Disrupting this glorious Eden of individual sovereignty is a drug (snow crash) that turns functional human beings into placid gibbering idiots, and a computer virus (also called snow crash) that turns hackers into mind-wiped gibbering idiots. A pizza delivery boy and a skateboard courier undertake to find the source of the poisons and save the world.

Snow Crash isn't without problems.
--Whinge #1) The pizza boy hero protagonist (awesomely named Hiro Protagonist because "you'll never forget it") is conveniently the world's greatest hacker AND the world's greatest swordsman. His courier partner YT, a 15 year old girl with a badass skateboard and a uniform full of badass gadgets, is basically Batman. Because of course she is.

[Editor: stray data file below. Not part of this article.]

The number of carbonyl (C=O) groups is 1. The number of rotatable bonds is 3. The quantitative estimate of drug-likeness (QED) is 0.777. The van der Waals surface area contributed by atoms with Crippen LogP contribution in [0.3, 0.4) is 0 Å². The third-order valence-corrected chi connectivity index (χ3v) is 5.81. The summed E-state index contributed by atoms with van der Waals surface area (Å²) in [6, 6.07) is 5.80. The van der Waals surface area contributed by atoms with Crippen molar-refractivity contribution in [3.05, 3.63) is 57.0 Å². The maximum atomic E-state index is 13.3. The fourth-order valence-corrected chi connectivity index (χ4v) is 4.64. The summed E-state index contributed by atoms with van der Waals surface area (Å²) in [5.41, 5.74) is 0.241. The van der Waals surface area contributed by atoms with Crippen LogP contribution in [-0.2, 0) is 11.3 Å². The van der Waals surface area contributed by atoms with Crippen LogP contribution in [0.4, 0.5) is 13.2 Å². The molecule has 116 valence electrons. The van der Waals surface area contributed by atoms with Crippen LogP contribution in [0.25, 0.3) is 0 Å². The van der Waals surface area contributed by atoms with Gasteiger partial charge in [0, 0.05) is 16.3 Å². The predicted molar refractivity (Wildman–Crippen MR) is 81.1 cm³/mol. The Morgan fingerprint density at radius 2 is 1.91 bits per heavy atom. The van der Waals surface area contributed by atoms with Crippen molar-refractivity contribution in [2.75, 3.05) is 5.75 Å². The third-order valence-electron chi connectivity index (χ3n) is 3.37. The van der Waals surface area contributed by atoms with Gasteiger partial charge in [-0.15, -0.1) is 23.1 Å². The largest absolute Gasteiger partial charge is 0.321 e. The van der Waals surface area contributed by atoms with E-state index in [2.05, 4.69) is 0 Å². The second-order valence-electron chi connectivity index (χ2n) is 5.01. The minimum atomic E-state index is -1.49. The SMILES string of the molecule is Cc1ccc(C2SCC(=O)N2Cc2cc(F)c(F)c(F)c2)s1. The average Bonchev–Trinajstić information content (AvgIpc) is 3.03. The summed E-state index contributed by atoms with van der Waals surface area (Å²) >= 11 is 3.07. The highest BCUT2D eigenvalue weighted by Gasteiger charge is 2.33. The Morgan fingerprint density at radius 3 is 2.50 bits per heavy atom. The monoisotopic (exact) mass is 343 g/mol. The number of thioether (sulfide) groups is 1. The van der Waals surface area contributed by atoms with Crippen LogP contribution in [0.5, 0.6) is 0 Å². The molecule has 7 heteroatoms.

--Whinge #2) Snow Crash starts fast and fascinating but then a third of the way in collapses under the weight of its own exposition. A digital librarian lectures Hiro (and us) ad nauseum on Sumerian history, biopsychology, linguistics, glossolalia, archaeology, and ancient Middle Eastern mythology. It's not uninteresting but the plot screeches to a halt for a good hundred pages.

--Whinge #3) The most abrupt ending of any book in the history of ever. WHAT HAPPENS NEXT STEPHENSON YOU COLOSSAL DICK??

BUT. Totally worth it. Now that I've read it I see Snow Crash's influence everywhere, movies and board games and books and video games, everywhere. Except for the lecture portion it was extremely hard to put down. Plus it has awesome nuclear-powered cyborg doggies. I just wanted to hug 'em.